Gaming

Guildford artist set to spend four years making favourite retro video games from cardboard – In Your Area


A Guildford man will spend the next four years creating a cardboard version of his favourite retro video game to encourage others to share his passion for gaming.

The graphic designer and film-maker grew up in Surrey, before moving to Southampton for university.

Now back home, Bill Thorpe spent the lockdowns making and recreating video games from cardboard, alongside his furry friend, pet dog Wilson.

The 38-year-old decided to use his gaming expertise not to make games, but things related to them.

He recreates them in cardboard and then painstakingly films himself playing out famous scenes with the cardboard models for his online subscribers.

Mr Thorpe explained: “The covid period was the perfect opportunity to do it properly so I have done quite a few games now, such as Mario and Sonic.

“I use fire to burn things and make everything with my hands, being as creative as possible. It is a very time-consuming hobby but it is what I love doing.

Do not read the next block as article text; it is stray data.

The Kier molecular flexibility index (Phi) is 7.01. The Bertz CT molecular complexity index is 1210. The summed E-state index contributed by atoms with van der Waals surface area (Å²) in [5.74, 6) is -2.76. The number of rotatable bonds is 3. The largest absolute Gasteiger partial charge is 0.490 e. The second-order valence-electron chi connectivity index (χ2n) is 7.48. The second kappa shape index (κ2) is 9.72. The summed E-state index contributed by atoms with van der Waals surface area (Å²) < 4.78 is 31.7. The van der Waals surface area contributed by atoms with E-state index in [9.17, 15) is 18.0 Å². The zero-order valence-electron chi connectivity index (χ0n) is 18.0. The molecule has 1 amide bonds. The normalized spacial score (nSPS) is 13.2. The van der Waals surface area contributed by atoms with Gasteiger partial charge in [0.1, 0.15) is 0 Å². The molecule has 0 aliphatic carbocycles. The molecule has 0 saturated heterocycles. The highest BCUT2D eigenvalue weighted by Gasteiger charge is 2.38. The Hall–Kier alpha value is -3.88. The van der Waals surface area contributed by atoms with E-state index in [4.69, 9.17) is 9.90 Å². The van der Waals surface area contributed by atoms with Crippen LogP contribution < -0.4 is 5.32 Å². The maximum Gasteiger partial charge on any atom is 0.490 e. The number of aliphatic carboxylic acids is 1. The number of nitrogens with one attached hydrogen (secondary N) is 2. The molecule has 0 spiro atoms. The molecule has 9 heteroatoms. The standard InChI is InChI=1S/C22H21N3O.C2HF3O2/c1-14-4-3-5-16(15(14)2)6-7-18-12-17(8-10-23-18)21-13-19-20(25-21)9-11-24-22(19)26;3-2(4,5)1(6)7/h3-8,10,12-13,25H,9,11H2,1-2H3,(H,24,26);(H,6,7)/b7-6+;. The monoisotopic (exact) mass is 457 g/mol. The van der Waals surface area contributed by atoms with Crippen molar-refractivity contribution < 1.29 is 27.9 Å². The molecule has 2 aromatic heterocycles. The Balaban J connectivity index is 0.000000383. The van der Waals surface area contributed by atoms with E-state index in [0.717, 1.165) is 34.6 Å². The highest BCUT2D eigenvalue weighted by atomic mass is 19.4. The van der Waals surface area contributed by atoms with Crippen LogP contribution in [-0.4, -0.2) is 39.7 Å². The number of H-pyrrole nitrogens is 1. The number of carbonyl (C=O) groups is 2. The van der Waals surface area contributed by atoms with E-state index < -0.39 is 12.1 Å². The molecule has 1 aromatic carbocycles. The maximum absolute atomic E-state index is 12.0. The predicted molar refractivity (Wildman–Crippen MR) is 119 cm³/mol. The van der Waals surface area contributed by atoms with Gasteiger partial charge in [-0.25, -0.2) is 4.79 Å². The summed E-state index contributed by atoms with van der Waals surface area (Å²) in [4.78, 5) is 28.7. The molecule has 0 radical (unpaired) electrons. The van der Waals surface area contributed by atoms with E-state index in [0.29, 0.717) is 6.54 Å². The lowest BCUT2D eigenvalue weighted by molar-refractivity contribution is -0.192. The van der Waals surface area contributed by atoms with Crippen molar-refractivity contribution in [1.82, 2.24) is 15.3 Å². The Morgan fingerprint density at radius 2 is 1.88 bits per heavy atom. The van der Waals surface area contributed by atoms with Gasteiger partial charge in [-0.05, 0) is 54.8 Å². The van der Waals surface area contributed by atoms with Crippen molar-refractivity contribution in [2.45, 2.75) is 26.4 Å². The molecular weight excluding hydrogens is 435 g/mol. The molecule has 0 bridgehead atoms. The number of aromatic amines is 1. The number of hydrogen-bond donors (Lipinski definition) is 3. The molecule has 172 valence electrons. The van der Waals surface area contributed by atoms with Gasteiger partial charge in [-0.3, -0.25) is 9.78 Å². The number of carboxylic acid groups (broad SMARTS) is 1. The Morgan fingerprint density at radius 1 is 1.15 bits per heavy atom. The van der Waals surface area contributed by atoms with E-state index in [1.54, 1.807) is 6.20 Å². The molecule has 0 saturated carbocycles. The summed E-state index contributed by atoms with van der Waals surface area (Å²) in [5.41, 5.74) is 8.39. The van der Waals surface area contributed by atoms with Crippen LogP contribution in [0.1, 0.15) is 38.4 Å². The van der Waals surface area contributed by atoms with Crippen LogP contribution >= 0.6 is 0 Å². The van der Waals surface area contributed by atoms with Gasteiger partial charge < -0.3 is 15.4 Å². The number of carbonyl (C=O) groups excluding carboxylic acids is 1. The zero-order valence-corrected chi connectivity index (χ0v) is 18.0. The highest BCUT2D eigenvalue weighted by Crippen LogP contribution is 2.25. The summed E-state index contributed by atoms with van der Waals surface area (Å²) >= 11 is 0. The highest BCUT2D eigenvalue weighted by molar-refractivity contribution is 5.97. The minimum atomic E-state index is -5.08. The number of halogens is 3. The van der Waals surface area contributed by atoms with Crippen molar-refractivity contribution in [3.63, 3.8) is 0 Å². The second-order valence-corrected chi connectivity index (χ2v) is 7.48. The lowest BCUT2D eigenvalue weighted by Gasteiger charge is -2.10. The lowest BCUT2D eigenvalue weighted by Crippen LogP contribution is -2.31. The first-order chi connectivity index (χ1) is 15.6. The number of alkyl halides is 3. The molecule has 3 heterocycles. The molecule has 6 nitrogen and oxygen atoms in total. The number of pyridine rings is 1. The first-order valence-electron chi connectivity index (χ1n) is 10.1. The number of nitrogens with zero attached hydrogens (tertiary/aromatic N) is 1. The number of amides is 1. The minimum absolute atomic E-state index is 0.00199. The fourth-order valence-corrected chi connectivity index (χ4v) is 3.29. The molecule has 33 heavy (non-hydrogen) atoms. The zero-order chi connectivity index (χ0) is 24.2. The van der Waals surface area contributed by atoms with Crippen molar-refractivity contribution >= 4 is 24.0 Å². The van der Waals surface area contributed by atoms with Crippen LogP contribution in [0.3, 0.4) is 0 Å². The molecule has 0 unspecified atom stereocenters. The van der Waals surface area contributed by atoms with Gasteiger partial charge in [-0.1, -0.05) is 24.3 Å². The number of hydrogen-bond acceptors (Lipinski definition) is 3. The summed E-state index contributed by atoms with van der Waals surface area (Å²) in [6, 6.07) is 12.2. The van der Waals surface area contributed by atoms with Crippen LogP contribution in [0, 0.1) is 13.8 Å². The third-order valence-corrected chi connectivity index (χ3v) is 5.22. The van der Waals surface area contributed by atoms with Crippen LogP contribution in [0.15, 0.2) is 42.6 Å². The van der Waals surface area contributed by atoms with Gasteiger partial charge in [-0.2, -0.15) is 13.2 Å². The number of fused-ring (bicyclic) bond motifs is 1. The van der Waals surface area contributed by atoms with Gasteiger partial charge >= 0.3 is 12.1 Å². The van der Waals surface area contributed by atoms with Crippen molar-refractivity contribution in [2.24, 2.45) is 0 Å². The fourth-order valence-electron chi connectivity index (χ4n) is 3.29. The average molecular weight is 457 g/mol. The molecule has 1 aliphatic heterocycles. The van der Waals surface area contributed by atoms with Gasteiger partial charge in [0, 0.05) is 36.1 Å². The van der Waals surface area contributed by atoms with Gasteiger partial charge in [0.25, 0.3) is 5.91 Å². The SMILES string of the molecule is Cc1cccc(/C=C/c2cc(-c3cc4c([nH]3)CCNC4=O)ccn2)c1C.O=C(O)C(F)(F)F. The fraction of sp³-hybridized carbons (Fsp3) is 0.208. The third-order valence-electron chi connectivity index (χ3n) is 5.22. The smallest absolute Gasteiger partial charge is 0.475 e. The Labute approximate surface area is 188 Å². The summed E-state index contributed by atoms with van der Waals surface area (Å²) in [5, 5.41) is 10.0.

“Doom came out when I was 10 years old, and that game became my favourite of all time. So the passion for that game was put into this cardboard creation.

“Gaming is a great way to reconnect with old friends and now that I am back here, it motivates me more as Guildford is the Hollywood of gaming. There is lots of stuff going on here.”

Mr Thorpe shares his creations on YouTube but does not do it for monetary gain, rather his enthusiasm for all things gaming, and fits it around his busy job.

He hopes it will get the next generation interested in the original versions of games which have been recently released again, and understand where they came from and how they looked ‘back in the day’.

Bill admits it can be very frustrating when filming the games in action.

He said: “Sometimes I need six hands but only have two! It is extremely difficult to make the shots and those that last 30 seconds could take me two weeks.

“In the past I have left the lens cap on the camera, or you might burn it or knock it down. This four-year project will be no longer than 30 minutes long.”

You can find Bill’s YouTube channel page here.



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